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Monday, 29 July 2013

So, how DID your zucchini sleep?

‘Going to see that your courgettes slept well?’ Yes, okay. Fair point. I seem to be making three or four visits a day to the allotment and every one takes me past the guy’s garden gate. This was my early morning trip, to open the poly-tunnel. Later there would be a second to do any weeding or general checking up (after a very welcome inch of rain overnight some of the brassicas were leaning over and needed to be tethered to stakes); add a third to pick the day's raspberries and maybe a lettuce, a fourth as the sun goes down to close said poly-tunnel, and you have an idea of how my day shapes up. In between times I crank out chunks of writing and count the words on a regular basis until I’ve got my day’s quota done. I reached 12,001 before shutting up shop on Friday, so I shall take aim at the 20,000 mark early next week. At 20,000 words, in my experience, you start to believe that you really will write a book-length piece. At 30,000 you're approaching the halfway mark. Thereafter it seems as if you're about to start coasting down a long slow gradient.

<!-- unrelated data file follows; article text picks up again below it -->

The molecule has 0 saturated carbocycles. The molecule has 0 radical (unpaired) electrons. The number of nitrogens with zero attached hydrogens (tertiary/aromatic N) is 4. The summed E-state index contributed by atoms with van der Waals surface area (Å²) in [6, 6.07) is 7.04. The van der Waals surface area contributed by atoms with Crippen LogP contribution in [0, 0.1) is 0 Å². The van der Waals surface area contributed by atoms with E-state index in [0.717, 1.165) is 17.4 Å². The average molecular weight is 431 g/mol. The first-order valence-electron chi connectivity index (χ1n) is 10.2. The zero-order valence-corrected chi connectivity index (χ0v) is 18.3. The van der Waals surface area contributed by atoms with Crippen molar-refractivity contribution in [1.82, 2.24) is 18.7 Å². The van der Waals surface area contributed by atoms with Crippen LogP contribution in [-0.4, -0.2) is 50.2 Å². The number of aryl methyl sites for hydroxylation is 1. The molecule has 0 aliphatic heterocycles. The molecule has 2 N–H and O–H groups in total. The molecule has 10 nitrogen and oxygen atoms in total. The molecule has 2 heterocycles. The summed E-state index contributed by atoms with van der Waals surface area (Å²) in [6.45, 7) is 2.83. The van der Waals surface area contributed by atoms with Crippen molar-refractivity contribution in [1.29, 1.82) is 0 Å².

This, of course, is a very new venture for me. I have written in excess of twenty books now, but have never tried to invent a pure fiction, from scratch. I have always written factually, or autobiographically. Making up stories has never interested me. Yes, there are two or three full-length manuscripts in the drawer which I call novels, but I’m not kidding anyone: they’re all about me and my life and the places I've been - with a few names and places changed, the odd embellishment added.

This, then, the sci-fi novel, is a totally new departure, and guess what? I am rather enjoying it – especially since Sunday morning when A., having volunteered to read what I’ve done so far, pronounced it ‘fine’ and even ‘good’, and added that she wanted to know what happens next.  Yes, good point. What happens next. I feel as if I’m playing that game with myself that the writers of radio soaps used to play, back in the 1940s and `50s. Each writer would end his episode with the hero in an impossible fix and leave it to the next to extricate him. What I’m doing is not dissimilar. I have my protagonist dangling from a tree, halfway up a mountain in New Mexico. I have a scientist on the point of mastering a thought-reading device, the hero’s wife having an affair with the leader of a bunch of anarchists, and I am about to throw a religious extremist into the mix. Well, this is the U.S. of A. Call it inclusivity. The only difference between me and those soap writers is that I have to get out of my own jams.   

That’s where I left it on Friday, and I have to say that coming back to a piece in progress on a Monday morning is a little like taking a leftover dinner from the fridge. It’s unappetising, and you’d really like to sling it out, but you know that if you heat it up it’ll be palatable enough; probably….
But right now I need to get dressed and - well, you know where I'm going. 

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